Every week in the U.S. there is a report of unpasteurized milk testing positive for listeria or salmonella or E. coli or campylobacter; every month there is a report of people, largely children, sickened after consuming unpasteurized milk in the misguided belief that all things natural are good (for a thorough listing of outbreaks linked to raw milk, see http://www.foodsafety.ksu.edu).
Supporters claim that it is foods other than raw milk that are responsible for the hundreds of illnesses linked to raw milk; such claims endanger public health.
Many also claim that consumers should be free to choose ("Niche Farming," June 20).
Choice is good. But as the 19th-century English utilitarian philosopher John Stuart Mill noted, absolute choice has limits, stating, "If it (in this case the consumption of raw unpasteurized milk) only directly affects the person undertaking the action, then society has no right to intervene, even if it feels the actor is harming himself." Excused from Mill's libertarian principle are those people who are incapable of self-government — children.
Science can be used to enhance what nature provided. Further, society has a responsibility to the many — philosopher Mill also articulated how the needs of the many outweighed the needs of the one — to use knowledge to minimize harm. Adults, do whatever you think works to ensure a natural and healthy lifestyle, but please don't impose your dietary regimes on those incapable of protecting themselves: your kids.
International Food Safety Network at Kansas State University
The Problem is More than Missing Teeth
I just moved to Charleston, so to acclimate myself I thought I'd start by reading the popular City Paper. To my astonishment, the first thing I read was "A Walk Down King Street," an opinion piece by Barney Blakeney (p. 10). It's shocking to me that an article of this nature can make its way to the pages of a city newspaper. To start, Mr. Blakeney makes a flawed point saying that black men are the most disadvantaged demographic group in the U.S. because "America is afraid of black men." If Mr. Blakeney had done his homework, he would find that studies overwhelmingly cite and acknowledge that black women have it worse, but that's not even the point anymore.
My real point is that this article is disorganized, cluttered with senseless statements like "You don't see that crap in the hood" and "I miss the teeth a whole lot less than I miss those uncomfortable dentures." Yet, the most disheartening bit is that in spite of his claims, Mr. Blakeney still tries to imbue his nonsense with a political message in the dwindling final sentences.
This article undermines the intelligence of the City Paper readers. But there is a sincere, perhaps bigger, problem here, begging the question: who read such a vacant piece and decided it was worthy of publication? I'm not sure who to point the finger at anymore.
I was a volunteer firefighter out west for many years. It doesn't make sense to most people to go into a burning building, but firemen are not most people. It takes a different perspective to put saving someone else before yourself. I don't know the details of this fire, but I do know firemen and they were probably doing what they loved the most: fighting fire. This is a tragic loss for your city and we'll be praying for you and the firefighters' family.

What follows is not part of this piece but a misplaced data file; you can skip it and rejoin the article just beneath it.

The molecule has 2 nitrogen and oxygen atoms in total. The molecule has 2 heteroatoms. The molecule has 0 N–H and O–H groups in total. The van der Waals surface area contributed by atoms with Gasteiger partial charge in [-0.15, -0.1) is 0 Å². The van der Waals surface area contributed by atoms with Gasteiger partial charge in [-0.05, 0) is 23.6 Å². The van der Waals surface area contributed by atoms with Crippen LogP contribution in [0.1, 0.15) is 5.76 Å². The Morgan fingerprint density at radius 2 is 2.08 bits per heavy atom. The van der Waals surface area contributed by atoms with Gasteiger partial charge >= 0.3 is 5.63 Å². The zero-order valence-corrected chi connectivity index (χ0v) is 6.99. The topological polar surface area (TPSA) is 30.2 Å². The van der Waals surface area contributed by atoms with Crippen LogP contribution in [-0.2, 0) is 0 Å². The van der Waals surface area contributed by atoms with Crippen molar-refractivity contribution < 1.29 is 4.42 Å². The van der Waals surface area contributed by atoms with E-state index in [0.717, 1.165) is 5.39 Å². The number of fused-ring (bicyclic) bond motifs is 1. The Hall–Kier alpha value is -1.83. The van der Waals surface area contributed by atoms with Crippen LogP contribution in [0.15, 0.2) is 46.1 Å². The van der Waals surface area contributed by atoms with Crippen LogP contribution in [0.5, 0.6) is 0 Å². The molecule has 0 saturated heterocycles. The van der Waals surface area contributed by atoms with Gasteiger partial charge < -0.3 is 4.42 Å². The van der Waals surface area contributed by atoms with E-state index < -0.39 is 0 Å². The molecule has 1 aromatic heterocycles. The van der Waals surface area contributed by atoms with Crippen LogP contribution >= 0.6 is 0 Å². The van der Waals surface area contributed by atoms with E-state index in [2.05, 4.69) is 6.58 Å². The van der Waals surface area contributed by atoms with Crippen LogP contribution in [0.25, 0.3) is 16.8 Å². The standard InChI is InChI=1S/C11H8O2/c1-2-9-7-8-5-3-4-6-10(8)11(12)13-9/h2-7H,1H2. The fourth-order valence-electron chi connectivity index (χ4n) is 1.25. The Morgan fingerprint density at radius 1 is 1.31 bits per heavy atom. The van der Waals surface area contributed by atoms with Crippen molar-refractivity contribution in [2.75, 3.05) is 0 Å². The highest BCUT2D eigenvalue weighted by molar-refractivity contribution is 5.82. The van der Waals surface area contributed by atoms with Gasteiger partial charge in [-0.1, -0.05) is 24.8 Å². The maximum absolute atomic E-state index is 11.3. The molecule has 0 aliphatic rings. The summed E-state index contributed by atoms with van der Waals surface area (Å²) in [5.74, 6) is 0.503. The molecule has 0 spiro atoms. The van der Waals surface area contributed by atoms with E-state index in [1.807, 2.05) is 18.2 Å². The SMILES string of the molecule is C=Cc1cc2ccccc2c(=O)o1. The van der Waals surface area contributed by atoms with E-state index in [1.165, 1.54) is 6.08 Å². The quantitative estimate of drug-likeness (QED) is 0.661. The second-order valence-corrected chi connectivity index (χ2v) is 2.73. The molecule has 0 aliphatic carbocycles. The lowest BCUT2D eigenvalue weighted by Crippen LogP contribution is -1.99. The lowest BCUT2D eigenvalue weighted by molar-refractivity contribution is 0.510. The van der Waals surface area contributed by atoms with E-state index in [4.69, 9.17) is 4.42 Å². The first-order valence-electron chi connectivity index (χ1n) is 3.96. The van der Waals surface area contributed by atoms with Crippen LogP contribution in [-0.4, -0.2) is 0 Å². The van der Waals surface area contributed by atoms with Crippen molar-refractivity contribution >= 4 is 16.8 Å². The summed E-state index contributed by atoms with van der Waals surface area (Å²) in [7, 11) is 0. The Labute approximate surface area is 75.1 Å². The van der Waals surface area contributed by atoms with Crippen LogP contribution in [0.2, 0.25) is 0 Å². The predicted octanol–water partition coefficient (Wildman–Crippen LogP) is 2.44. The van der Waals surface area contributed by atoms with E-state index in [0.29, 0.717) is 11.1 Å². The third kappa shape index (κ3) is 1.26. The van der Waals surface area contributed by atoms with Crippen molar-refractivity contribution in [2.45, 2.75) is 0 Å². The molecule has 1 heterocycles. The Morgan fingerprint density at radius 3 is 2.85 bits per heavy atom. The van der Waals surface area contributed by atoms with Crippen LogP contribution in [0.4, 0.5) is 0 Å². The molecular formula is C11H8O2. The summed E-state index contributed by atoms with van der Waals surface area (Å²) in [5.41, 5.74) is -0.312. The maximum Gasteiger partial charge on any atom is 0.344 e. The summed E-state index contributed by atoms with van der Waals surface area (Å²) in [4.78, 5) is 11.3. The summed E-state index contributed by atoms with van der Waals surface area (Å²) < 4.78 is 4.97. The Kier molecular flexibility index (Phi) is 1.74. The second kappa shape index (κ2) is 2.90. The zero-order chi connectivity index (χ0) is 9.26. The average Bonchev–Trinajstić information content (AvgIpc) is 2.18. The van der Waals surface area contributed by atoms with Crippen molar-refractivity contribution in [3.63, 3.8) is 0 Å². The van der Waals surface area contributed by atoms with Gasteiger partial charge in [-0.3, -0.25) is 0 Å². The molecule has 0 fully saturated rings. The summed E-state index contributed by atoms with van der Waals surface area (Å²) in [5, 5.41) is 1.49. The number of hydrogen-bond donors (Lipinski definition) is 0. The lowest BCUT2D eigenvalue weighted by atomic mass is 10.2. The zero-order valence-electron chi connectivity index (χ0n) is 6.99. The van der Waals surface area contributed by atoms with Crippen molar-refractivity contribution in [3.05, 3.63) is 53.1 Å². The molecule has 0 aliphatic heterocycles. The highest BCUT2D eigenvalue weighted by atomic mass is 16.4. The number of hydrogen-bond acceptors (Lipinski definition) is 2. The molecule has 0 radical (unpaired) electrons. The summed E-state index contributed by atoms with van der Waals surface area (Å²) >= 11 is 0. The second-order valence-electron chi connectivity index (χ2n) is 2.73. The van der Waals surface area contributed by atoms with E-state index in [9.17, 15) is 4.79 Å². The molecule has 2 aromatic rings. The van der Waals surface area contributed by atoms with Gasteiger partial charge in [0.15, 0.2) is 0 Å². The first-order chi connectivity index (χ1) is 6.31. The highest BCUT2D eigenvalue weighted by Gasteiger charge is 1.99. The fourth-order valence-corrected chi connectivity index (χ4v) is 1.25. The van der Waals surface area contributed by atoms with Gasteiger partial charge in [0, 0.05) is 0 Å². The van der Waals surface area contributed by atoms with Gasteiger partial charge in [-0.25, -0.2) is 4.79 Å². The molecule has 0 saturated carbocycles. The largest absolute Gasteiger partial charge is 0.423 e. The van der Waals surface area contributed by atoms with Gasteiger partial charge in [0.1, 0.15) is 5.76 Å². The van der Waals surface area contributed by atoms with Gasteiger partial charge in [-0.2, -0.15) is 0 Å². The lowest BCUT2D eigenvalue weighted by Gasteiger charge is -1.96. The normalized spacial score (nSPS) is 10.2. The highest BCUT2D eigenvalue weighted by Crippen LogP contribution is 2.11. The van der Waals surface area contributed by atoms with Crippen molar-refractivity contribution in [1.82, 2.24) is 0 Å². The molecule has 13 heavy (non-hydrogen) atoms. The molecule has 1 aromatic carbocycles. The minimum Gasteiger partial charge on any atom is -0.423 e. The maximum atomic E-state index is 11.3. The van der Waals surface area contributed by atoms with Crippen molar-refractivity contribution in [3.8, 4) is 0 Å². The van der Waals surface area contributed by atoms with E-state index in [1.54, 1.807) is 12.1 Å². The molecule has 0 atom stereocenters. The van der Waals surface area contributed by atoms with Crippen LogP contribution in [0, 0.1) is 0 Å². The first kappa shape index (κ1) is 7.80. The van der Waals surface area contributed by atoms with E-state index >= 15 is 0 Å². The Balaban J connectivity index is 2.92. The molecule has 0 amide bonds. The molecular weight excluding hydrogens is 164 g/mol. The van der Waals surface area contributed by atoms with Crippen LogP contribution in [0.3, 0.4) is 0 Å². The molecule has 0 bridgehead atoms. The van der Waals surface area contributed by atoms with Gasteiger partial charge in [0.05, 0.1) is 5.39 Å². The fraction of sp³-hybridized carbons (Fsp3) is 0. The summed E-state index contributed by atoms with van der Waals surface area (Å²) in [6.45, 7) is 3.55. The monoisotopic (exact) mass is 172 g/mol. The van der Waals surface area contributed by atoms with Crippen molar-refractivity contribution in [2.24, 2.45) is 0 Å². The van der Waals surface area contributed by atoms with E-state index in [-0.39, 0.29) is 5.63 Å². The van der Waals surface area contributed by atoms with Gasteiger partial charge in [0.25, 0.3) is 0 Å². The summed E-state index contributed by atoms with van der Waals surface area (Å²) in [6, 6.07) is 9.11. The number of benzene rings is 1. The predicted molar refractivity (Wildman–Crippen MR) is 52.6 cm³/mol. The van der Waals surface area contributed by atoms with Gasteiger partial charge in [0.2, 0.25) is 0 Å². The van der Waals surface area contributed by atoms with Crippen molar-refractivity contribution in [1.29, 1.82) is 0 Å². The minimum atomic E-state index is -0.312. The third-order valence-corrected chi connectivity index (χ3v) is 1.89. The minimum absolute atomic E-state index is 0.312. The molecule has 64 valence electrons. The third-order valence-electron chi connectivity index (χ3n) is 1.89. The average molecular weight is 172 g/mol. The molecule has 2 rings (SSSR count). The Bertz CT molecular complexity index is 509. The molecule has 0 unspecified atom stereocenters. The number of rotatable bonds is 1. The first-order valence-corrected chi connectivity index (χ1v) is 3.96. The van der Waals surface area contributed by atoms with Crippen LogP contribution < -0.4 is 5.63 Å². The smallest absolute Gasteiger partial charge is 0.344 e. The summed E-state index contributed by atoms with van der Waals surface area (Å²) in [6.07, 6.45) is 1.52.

Superintendent part of the problem
Quote: "White South Carolina is still absorbed with its Confederate folly, with its vainglorious past, with self-delusion and denial (Will Moredock's "Goodloe-Johnson's Parting Words," June 20)." Mr. Moredock truly lives in his own reality with this comment. His comment is racist in itself, and it totally ignores the majority of "white" people in this state who want S.C. to progress and move forward successfully. The events that occurred under Goodloe-Johnson's tenure were due to the fact that she was an incompetent administrator, regardless of her race, and the lawsuits from those teachers demonstrated that. A good administrator is supposed to be the advocate and supporter of teachers, and now I worry about what Seattle's teachers will have to deal with when she begins her tenure there.
Superintendent part of the solution
Um ... Dr. Goodloe-Johnson did the best she could. She cared. She tried to make changes. She's done more than any other superintendent this city has had. Attempted to do more than any other superintendent this city has had. I'm almost positive you couldn't do any better. So until you can clearly say what would, beyond a shadow of a doubt, make Charleston schools better, get off your high horse.
Furthermore, Goodloe-Johnson is right. This city and this state has been stuck in the muck of racism for centuries. Since its beginning, in fact. That's clear, isn't it? Please don't embarrass yourself by refuting that. The education system is a clear consequence of such pervasive inequality. Until people get interested in adequately educating every student, nothing will change.
There's a mind set on the part of blacks and whites that has to change. Blacks, shed your complacent attitudes. Whites, shed your southern romanticism.